North Korean leader Kim Jong Il has told a Chinese envoy that the decision as to whether to carry out a second nuclear test hinges on US policy toward the country.

Kim made the remarks to Chinese envoy Tang Jiaxuan during talks in Pyongyang as the discussed the country's first-ever nuclear test on October 9.

Kim told Tang that while there is no plan to hold a second nuclear test for the moment, North Korea would have to respond if the US continues to pressure the country. Kim also said he thinks the US is trying to crush North Korea with its hostile policy, and complained about US financial sanctions, which have been in place since September 2005.

Kim reiterated that the financial sanctions were an obstacle to six-way talks on the North’s nuclear program and Pyongyang could return to the talks – stalled since last November – if the US lifts the sanctions.

US Assistant Secretary of State Christopher Hill, meanwhile, arrived in Hong Kong for talks on frozen North Korean bank accounts in neighbouring Macau, according to a spokesman for the US Consulate General.

The US banned transactions between Macau-based Banco Delta Asia and American financial institutions in September 2005, characterising the bank as a "willing pawn for the North Korean government" and alleging that its clients were involved in smuggling and counterfeiting.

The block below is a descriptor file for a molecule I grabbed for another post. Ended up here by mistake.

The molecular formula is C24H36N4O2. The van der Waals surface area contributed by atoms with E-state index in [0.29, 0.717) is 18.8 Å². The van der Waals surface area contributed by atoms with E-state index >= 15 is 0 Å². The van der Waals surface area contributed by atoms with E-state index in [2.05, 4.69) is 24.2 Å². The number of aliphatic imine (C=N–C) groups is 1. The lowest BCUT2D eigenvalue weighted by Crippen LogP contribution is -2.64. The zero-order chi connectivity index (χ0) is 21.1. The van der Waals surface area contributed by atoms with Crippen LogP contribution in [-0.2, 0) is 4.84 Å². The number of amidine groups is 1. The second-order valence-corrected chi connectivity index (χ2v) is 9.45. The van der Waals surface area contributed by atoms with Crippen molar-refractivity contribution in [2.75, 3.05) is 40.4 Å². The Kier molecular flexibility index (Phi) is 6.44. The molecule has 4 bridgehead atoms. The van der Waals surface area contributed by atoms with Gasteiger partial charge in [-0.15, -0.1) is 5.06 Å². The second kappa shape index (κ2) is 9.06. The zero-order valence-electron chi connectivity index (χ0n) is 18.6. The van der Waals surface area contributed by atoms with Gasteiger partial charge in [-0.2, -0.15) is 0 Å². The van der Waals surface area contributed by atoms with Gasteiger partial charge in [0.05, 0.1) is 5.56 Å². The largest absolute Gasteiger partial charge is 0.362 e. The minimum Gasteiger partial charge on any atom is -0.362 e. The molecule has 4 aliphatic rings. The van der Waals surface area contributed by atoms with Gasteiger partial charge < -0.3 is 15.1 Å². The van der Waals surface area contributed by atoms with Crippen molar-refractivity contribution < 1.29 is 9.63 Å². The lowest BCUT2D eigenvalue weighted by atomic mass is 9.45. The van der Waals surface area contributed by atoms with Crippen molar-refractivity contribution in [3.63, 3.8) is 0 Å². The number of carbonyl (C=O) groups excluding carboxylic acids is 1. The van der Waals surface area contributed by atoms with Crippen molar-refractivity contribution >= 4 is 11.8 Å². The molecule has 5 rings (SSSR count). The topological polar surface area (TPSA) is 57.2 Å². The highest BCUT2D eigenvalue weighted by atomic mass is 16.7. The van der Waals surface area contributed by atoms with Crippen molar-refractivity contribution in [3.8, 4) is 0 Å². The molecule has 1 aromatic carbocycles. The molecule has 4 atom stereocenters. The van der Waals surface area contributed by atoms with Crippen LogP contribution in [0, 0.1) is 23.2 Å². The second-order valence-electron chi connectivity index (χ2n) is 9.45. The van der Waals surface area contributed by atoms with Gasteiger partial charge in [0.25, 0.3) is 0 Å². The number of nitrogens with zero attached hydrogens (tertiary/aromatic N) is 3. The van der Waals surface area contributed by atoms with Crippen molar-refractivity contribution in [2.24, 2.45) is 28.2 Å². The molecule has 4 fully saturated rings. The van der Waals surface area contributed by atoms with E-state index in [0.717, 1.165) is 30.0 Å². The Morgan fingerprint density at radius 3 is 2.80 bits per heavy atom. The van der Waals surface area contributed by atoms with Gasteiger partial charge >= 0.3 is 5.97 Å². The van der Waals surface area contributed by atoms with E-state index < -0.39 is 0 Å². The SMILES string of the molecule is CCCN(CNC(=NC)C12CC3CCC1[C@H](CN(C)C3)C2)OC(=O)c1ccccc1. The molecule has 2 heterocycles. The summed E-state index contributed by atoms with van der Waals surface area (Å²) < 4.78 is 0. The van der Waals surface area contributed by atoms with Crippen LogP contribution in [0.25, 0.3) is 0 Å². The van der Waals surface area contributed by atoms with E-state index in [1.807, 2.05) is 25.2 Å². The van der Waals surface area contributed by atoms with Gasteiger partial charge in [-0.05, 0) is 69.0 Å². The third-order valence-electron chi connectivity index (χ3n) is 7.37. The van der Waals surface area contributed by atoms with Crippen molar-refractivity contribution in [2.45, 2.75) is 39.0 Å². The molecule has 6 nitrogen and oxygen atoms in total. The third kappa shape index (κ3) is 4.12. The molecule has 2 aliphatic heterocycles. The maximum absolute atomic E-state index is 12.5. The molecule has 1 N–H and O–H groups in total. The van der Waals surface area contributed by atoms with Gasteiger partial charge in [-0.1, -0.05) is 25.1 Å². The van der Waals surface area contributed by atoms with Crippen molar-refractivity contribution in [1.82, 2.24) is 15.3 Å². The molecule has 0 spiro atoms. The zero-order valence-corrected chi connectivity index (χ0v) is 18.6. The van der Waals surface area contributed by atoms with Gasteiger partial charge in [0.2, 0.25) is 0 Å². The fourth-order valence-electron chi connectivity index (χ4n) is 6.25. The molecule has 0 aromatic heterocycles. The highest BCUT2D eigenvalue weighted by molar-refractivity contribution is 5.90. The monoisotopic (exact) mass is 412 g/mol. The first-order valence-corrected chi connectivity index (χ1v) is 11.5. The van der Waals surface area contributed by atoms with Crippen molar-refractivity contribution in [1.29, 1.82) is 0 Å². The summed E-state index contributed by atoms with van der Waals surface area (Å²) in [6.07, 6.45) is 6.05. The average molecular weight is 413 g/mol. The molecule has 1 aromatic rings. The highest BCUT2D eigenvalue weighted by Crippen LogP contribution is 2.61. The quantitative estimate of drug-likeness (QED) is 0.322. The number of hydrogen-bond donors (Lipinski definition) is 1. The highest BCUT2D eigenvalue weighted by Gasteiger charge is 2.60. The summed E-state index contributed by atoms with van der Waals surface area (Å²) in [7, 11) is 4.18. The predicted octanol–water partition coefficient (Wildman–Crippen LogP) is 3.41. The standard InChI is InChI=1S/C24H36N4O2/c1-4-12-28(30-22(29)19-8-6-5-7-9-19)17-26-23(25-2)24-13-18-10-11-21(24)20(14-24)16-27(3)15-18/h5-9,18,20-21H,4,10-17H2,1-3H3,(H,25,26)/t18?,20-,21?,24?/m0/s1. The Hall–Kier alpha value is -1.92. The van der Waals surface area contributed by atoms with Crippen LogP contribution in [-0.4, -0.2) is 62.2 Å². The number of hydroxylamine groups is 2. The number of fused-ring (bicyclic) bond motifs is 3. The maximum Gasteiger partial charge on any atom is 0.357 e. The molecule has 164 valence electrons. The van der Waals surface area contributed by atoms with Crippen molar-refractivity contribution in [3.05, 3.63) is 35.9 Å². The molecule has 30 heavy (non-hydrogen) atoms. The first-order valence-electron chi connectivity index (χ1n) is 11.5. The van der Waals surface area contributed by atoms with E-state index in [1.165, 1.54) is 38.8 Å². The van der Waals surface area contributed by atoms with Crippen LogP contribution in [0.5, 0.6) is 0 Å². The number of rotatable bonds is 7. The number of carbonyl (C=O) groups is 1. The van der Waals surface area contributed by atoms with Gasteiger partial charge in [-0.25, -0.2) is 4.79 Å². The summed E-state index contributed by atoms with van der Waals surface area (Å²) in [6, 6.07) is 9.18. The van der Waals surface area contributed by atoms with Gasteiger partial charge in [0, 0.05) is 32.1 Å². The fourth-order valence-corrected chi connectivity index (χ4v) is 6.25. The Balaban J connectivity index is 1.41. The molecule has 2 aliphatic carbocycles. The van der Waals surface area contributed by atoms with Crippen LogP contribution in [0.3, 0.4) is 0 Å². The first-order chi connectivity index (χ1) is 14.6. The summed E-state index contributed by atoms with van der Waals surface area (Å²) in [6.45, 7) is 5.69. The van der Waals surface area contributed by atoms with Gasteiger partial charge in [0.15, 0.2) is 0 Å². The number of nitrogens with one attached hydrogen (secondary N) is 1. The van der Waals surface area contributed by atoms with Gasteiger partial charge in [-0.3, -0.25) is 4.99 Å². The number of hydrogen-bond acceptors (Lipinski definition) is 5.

North Korea has denied the allegations and has made the lifting of the freeze a precondition for its return to the talks.

Hill came to Hong Kong after accompanying US Secretary of State Condoleezza Rice to Tokyo, Seoul and Beijing to rally support for a UN Security Council resolution imposing sanctions against the North.

Rice cast doubt on reports that Pyongyang promised not to conduct more nuclear tests saying Chinese hadn’t told her any such thing when she was in Beijing.

"Councillor Tang did not tell me that Kim Jong Il either apologised for the test or said that he would never test again," Rice, who had met with Tang in Beijing, said during a visit to Moscow on Saturday.

Kim also told China the North would adhere to a 1992 treaty signed by South and North Korea to keep the Korean Peninsula free of nuclear weapons. Kim said abiding by the agreement was the wish of his late father, Kim Il Sung. The 1992 non-nuclear agreement specified that neither South nor North Korea were to make, possess, test, or deploy nuclear weapons on the Korean Peninsula.

In Seoul, South Korean nuclear envoy Chun Yung-woo said he was briefed on Kim’s meeting with Tang, but he wouldn’t provide details.

Chun said he had no information on whether North Korea would conduct a second nuclear test, and also said there was no indication that the North was interested in resuming the nuclear talks.

North Korea has refused since last November to return to the nuclear negotiations. It has sought to bolster its negotiating position by a series of provocative actions – test-firing a barrage of missiles in July and conducting its recent nuclear test. The North has insisted its nuclear program is aimed at deterring a possible US invasion, and that having the bomb enhances regional stability by putting it on equal terms with Washington.